The monomers are preferably used in an amount that is at least sufficient for the monomers to form a film of not less than 0.05 μm in thickness on the surface of the minute conductive particles.

Now, the present invention will be described in detail below with reference to working examples. Of course, this invention is not limited to the working examples.

The affinity enhancer such as triazine thiol, which is used at the step (a) in the method, i.e. the third aspect of this invention, allows effective polymerization of the monomers because it is capable of inducing uniform adhesion of the epoxy resin monomer to the surface of the minute metallic particles and opening the heterocycles in the resin. The concentration of triazine thiol should not be more than 10-3 mol/liter. As a result, the heretofore difficult coating of the surface of the minute conductive particles with the thermosetting resin can be easily attained by the method of this invention. Further, since the coating film of the thermosetting resin is superior to the coating film of a thermoplastic resin in strength, the MC type conductive filler can be incorporated in a large amount in the adhesive agent and the MC type conductive adhesive agent consequently produced can effect an adhesive union of two given members with higher reliability than the conventional technique.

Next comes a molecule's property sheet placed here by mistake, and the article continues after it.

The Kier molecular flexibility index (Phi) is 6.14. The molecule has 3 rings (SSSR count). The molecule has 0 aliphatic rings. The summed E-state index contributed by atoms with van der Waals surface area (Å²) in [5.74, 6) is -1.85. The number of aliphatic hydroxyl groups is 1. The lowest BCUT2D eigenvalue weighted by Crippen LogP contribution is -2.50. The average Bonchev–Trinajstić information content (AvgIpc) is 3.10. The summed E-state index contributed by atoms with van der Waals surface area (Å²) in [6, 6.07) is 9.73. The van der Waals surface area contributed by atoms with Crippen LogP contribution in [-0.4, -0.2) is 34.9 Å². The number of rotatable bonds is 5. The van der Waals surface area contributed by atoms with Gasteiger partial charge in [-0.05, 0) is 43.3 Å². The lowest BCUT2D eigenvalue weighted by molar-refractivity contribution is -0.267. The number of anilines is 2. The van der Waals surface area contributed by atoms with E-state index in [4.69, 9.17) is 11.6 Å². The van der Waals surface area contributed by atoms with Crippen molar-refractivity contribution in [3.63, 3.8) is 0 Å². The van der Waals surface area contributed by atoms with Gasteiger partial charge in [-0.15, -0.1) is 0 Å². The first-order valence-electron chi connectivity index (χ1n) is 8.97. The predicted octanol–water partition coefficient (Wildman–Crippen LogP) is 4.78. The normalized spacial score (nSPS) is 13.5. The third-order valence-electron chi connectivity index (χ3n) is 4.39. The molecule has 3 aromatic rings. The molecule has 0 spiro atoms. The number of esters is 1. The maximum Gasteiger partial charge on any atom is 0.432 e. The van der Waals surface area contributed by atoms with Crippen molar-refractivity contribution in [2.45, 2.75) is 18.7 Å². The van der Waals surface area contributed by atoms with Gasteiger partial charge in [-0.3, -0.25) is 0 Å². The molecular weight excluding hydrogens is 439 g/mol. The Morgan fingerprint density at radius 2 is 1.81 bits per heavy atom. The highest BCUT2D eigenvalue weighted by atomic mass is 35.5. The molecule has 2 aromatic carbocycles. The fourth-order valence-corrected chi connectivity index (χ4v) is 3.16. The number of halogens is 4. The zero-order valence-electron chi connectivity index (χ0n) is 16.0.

Now, this invention will be described more specifically below with reference to working examples, which are illustrative of and not limitative in any sense of this invention.

Examples 1 to 13 and Comparative Examples 1 to 3 cited hereinbelow pertain to the first and second aspects of this invention.

EXAMPLE 1

A microcapsule type conductive adhesive agent was produced with the following materials.

Minute conductive particles: Minute pseudospheres of Cu having the surface thereof plated with Ag (Ag/Cu, average diameter 5 μm).

Dispersant: Titanate type coupling agent.

Monomers: Bisphenol A type epoxy (BPA) and tetraethylene pentamine (TEPA).

Adhesive agent: Epoxy type one-component adhesive agent.

(1) Production of Microcapsule Type Conductive Filler (using a monomer and a solvent respectively in oil phase and aqueous phase).

Coating of silver powder with cured BPA and TEPA.

An aqueous phase was prepared by dissolving 25 g of polyvinyl alcohol, 2 g of an emulsifier, and 10 g of TEPA in 400 ml of water. An oil phase was prepared by dissolving 7 g of BPA in 15 ml of dichloroethane and adding to the resultant solution 15 g of silver powder treated with a titanate type coupling agent in accordance with the flow chart illustrated in FIG. 2. By exposing the oil phase to an ultrasonic wave for 20 minutes, the silver powder agglomerated therein was dispersed. Then, the aqueous phase was stirred with a homogenizer at a rate of 3,000 rpm and, at the same time, the oil phase was gradually added dropwise to the stirred aqueous phase to produce a suspension allowing the presence of the oil phase on the surface of the silver powder. This suspension was kept at 60 C. and stirred with a three-one motor at a rate of 180 rpm for four hours. Thereafter, a microcapsule type conductive filler A having the surface of minute conductive particles (silver powder) coated with a polymer as illustrated in FIG. 3 was separated and dried at 60 C. for 30 minutes, to afford an MC type conductive filler.